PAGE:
8. I am a date lover as well. As a child of the 50s and 60s, in smalltown Saskatchewan, Canada, the only dates we ever saw were the blocks of dried dates with pieces of pit tarred in the mass. My grandmothers both made a lovely ‘matrimonial cake’ using these nasty little morsels,the preparation for which was included a period of soaking the dates in hot water. A lot of sugar was also included in the recipe. So, that was my early introduction to this fruit.

    As a young adult I lived in Vancouver and met “real” dates that were as unlike the “blockd” as grapes are unlike raisins. I love the Medjool type — plump and toothsome– but generally buy a plastic box-like a container of Honey dates because they are highly affordable, and delicious too. One of our favourite recipes is a raw “brownie” that can be made in minutes in a food processor by throwing in dates, cocoa, a dash of maple syrup, a pinch of Celtic Sea Salt and a handful of pecans.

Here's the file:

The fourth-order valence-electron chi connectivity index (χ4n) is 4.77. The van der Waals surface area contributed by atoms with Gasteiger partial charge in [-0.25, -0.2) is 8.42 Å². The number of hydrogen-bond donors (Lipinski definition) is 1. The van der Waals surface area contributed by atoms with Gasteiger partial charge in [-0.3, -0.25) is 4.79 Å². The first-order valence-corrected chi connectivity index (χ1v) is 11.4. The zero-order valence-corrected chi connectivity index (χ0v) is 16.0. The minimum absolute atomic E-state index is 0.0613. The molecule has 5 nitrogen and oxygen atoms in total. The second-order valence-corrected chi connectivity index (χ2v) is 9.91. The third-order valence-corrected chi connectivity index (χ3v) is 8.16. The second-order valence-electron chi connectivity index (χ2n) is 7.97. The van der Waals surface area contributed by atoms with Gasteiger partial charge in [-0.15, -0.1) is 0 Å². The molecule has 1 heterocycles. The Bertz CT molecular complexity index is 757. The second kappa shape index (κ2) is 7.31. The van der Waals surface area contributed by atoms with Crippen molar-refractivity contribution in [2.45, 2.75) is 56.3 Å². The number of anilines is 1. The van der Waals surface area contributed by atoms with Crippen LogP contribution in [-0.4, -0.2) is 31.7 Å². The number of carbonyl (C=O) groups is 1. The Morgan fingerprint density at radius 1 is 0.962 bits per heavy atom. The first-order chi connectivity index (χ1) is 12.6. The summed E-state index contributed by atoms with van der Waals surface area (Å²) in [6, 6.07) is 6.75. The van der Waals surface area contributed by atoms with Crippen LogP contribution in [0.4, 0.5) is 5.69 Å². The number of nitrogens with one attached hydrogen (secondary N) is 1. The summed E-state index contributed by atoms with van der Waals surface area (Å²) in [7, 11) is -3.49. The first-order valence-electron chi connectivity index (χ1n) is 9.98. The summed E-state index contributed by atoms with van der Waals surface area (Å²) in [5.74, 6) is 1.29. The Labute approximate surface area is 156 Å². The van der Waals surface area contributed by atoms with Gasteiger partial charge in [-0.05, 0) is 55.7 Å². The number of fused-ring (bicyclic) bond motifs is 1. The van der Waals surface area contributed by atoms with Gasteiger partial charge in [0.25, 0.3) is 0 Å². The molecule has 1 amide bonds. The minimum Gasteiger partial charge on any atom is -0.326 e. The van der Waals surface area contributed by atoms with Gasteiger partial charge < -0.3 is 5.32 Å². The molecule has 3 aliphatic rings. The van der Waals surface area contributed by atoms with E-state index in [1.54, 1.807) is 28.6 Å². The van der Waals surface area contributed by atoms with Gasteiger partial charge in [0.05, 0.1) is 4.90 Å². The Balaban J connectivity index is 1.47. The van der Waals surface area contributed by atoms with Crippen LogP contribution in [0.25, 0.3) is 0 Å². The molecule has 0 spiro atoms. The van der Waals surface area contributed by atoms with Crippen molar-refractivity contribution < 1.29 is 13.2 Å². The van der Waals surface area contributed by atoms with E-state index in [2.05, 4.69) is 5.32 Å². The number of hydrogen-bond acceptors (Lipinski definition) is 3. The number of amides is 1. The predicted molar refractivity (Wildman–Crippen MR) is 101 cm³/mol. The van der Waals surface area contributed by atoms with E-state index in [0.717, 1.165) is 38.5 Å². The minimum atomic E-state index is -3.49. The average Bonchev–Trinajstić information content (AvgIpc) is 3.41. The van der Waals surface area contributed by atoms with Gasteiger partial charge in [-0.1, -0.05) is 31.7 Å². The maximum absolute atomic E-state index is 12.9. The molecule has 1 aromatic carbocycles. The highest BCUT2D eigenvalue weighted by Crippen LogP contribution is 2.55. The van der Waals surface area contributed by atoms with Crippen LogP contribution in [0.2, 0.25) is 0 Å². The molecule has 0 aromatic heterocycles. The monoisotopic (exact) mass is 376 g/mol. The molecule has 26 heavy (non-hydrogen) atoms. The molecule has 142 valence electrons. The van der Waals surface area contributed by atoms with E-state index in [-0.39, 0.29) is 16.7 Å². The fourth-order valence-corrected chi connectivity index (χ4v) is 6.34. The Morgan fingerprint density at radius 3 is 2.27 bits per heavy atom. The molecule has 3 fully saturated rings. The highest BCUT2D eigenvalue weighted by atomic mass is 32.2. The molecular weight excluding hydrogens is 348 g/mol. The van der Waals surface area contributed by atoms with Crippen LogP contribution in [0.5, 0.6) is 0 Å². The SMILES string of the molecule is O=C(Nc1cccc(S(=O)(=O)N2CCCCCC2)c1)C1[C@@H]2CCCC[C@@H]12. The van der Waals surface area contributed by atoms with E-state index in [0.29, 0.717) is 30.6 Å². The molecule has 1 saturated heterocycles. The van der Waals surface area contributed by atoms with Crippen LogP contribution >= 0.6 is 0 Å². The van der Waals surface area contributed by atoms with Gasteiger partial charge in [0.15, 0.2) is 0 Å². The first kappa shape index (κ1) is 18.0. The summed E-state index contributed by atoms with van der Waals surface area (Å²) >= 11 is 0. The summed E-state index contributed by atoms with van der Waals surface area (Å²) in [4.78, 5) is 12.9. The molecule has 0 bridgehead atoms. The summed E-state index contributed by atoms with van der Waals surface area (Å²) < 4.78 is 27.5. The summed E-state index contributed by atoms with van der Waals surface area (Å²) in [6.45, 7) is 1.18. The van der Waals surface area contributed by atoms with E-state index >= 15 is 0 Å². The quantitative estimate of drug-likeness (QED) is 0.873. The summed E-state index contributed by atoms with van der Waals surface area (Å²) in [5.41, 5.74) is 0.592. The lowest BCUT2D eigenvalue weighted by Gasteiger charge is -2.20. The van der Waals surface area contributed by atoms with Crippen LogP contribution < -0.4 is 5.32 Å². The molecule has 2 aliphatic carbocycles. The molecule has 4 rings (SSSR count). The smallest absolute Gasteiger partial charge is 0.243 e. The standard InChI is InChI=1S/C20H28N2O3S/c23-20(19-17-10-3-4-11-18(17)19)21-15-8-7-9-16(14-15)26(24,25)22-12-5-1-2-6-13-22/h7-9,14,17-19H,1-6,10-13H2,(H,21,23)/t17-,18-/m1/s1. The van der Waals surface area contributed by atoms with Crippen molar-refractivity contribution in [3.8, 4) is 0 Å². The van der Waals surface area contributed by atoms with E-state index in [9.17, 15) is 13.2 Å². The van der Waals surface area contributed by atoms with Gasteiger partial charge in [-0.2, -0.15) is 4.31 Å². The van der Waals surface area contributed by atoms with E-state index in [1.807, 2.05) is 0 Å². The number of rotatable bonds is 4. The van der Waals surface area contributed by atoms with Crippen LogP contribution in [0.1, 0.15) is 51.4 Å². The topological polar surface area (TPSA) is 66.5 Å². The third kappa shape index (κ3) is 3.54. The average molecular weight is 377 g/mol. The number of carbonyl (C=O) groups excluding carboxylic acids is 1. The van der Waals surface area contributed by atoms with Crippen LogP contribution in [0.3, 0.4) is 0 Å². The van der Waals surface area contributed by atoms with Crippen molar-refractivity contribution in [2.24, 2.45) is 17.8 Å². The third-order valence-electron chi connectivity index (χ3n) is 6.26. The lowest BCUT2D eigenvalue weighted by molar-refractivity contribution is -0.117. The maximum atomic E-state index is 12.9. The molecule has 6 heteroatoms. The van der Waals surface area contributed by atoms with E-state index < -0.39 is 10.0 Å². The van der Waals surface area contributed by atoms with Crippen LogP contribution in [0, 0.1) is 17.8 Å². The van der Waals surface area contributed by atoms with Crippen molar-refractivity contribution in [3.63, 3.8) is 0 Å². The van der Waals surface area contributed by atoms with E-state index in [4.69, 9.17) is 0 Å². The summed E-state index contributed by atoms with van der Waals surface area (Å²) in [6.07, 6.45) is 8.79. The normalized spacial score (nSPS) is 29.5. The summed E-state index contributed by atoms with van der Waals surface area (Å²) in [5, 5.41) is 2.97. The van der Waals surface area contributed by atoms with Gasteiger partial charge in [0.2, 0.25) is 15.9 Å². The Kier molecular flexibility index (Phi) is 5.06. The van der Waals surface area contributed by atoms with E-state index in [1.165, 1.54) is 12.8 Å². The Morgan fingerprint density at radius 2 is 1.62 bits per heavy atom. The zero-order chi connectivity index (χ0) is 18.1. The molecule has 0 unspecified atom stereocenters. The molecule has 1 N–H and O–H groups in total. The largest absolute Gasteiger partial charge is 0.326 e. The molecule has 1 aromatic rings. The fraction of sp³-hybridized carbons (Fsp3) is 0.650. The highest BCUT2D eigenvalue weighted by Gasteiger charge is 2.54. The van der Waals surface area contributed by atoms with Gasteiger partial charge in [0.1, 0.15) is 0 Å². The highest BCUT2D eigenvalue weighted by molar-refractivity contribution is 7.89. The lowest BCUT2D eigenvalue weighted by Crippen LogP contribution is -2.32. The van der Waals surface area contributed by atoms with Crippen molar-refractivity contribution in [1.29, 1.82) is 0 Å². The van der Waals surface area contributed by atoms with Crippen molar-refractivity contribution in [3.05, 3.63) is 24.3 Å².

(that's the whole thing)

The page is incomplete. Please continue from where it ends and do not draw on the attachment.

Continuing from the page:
I appreciate your suggestions around storage. My major suggestion is that you brush your teeth well after eating these little yummies because they really are sticky and sweet and apparently the reason that some raw foodists have very bad– or no– teeth!

  9. My favorite appetizer is bacon-wrapped dates. My cousin’s wife is Japanese and they served this at their wedding. The dish is super simple to prepare and works well in any occasion.

    Preheat the oven to 425 degrees F.

    Stuff each date with 1 to 2 almonds. Wrap each one with half a piece of bacon and secure with a toothpick.

    Bake, turning them halfway through so the bacon is evenly cooked, 15 to 18 minutes. Serve warm or at room temperature.

  10. Your tips on storing dates will really help me out as I hate waste, and occasionally some of my dates have found their way into the compost. We get through a lot of dates in our house. Adding them to porridge oats is the way we eat them most often, and every now and then I make a sticky toffee pudding or cake where the dates are the star of the show. It never crossed my mind to add them to smoothies – sounds like a great twist on some of my favorite combinations! I’ll try that as it will definitely cut down on wastage.